[time-nuts] 1PPS to 32.768 khz

Robert LaJeunesse lajeunesse at mail.com
Wed Oct 19 23:39:41 EDT 2016

One needs to be careful when generating the 32.768KHz signal. If it's used to clock a PLL internal to the clock's microcontroller then providing a the right pulse count, at the wrong frequency and interrupted, could result in poor or no clock operation. If it drives the display multiplexing there could be unpleasant "breathing" of the display intensity. If it just drives a counter, no big concern. 

(Me, I'd consider a small microcontroller that's crystal clocked at 8.388 MHz and divided down by 128 (+/-1 or 0) to create the required output edge. Also divide that by 256*256 to create a signal that gets compared to the 1 Hz reference. Based on the comparison adjust the (+/-1 or 0) for the next half cycle as need be to phase lock.)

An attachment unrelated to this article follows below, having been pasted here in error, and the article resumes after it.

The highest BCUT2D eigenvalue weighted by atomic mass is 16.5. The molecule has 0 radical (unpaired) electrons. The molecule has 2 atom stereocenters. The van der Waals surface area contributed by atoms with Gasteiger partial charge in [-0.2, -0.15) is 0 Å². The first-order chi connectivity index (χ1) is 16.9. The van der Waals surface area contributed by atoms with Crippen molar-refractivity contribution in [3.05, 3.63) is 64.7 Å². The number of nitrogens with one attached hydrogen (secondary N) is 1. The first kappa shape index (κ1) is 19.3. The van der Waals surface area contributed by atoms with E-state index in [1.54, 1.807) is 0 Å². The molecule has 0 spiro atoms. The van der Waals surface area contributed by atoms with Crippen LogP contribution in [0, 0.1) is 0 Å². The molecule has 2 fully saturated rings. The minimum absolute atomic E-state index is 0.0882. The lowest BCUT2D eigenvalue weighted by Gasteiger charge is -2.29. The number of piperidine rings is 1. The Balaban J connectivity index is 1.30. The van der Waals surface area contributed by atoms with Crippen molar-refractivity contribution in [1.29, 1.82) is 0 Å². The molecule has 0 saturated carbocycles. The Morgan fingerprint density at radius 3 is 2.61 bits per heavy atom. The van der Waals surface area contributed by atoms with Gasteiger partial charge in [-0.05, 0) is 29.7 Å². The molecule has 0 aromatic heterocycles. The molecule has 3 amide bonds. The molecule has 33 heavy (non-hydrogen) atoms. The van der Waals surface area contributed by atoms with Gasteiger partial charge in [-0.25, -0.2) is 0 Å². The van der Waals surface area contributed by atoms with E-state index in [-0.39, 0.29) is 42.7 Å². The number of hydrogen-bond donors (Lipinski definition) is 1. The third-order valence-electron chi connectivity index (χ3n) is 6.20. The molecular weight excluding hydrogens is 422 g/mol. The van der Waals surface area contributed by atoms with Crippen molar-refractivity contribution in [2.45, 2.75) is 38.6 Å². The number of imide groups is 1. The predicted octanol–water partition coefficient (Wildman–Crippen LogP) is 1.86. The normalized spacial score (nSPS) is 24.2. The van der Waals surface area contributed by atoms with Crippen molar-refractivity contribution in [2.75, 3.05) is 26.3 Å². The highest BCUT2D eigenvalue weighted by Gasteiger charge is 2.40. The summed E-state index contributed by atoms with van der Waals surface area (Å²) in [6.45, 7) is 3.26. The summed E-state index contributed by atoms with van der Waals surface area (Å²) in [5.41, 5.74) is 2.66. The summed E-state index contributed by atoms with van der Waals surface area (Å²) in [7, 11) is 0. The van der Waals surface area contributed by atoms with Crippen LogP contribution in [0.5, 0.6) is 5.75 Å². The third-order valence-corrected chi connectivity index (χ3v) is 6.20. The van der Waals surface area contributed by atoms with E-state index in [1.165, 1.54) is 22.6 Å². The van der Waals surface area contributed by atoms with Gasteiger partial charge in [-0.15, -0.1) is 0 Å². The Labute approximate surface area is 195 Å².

Bob LaJeunesse

> Sent: Wednesday, October 19, 2016 at 7:15 PM
> From: "Mark Sims" <holrum at hotmail.com>
> To: "time-nuts at febo.com" <time-nuts at febo.com>
> Subject: [time-nuts] 1PPS to 32.768 khz
> Here's another way to do it for a wall clock display...   set up an oscillator/divider (or even a 555 timer) to generate a frequency close to, but faster than 65536 Hz.    Setup a 16 bit counter clocked by that signal. When the 1PPS signal arrives, start the counter.  After 65536 pulses the counter will overflow... stop the counter (and set up for the next 1PPS trigger) when that happens.   The Q0 output (lowest bit) from the counter will be a burst of 32768 pulses that repeats once a second.  Use that to drive your clock.   The slight pause between bursts of 32768 pulses will not be noticed on the clock display.

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